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Volume 493: debated on Tuesday 2 June 2009

To ask the Secretary of State for Children, Schools and Families what recent steps his Department has taken to help school leavers between the ages of 16 and 18 years-old find employment through training and apprenticeship schemes. (272683)

We are determined to ensure that as many young people as possible continue their learning beyond the age of 16 to get the qualifications and experience they need to succeed in an increasingly competitive labour market. Many will continue their learning in the workplace through an apprenticeship or work based learning programme.

All 16 and 17-year-olds will be offered a suitable place in education or training under the September Guarantee. We announced in budget 2009 an additional investment to allow 54,400 more young people to take up a place at school, college or with a training provider. This is in addition to plans recently announced to make available an additional 17,500 apprenticeship places for 16 to 18-year-olds across the public and private sectors. Schools, colleges and Connexions services will give young people in Cheshire the advice and support they need to find a suitable opportunity.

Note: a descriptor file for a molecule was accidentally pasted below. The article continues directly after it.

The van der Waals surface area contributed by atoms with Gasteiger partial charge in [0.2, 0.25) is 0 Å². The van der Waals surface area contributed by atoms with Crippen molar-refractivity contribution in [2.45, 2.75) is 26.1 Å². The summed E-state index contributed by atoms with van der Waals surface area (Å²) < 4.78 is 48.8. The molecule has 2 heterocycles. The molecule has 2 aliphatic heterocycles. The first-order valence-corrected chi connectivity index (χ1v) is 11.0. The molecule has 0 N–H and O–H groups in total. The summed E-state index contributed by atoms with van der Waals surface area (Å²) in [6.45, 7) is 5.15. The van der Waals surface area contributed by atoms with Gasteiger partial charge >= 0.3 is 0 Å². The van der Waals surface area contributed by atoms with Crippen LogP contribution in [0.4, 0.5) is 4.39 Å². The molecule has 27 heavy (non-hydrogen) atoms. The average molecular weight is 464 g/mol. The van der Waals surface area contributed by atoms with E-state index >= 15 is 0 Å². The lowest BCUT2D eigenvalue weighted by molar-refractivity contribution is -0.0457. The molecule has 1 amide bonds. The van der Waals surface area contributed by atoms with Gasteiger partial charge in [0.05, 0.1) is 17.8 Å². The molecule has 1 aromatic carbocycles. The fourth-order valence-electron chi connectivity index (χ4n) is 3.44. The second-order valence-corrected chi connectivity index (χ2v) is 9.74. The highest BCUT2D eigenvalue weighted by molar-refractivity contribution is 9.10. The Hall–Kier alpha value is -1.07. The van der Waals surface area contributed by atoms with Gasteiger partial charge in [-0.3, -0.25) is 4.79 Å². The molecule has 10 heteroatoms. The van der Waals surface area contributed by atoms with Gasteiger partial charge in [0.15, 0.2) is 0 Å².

To ask the Secretary of State for Children, Schools and Families how many hours a week on average 16 to 18 year-olds spent on apprenticeships in each industrial sector in (a) England, (b) the North East, (c) Teesside and (d) Middlesbrough South and East Cleveland constituency in the latest period for which figures are available. (276624)

Apprenticeships for young people are normally full-time and the hours that each individual spends on their framework each week are a matter for the apprentice and their employer. Some apprentices work part-time. Information about the number of hours that apprentices work and train each week is not collected centrally. We are currently consulting on a specification for apprenticeship standards in England which proposes a minimum number of guided learning hours per year for all apprentices.

The Government are committed to rebuilding apprenticeships. Since 1997 we have witnessed a renaissance in apprenticeships from a low point of 65,000 to a record 225,000 apprenticeship starts in 2007/08.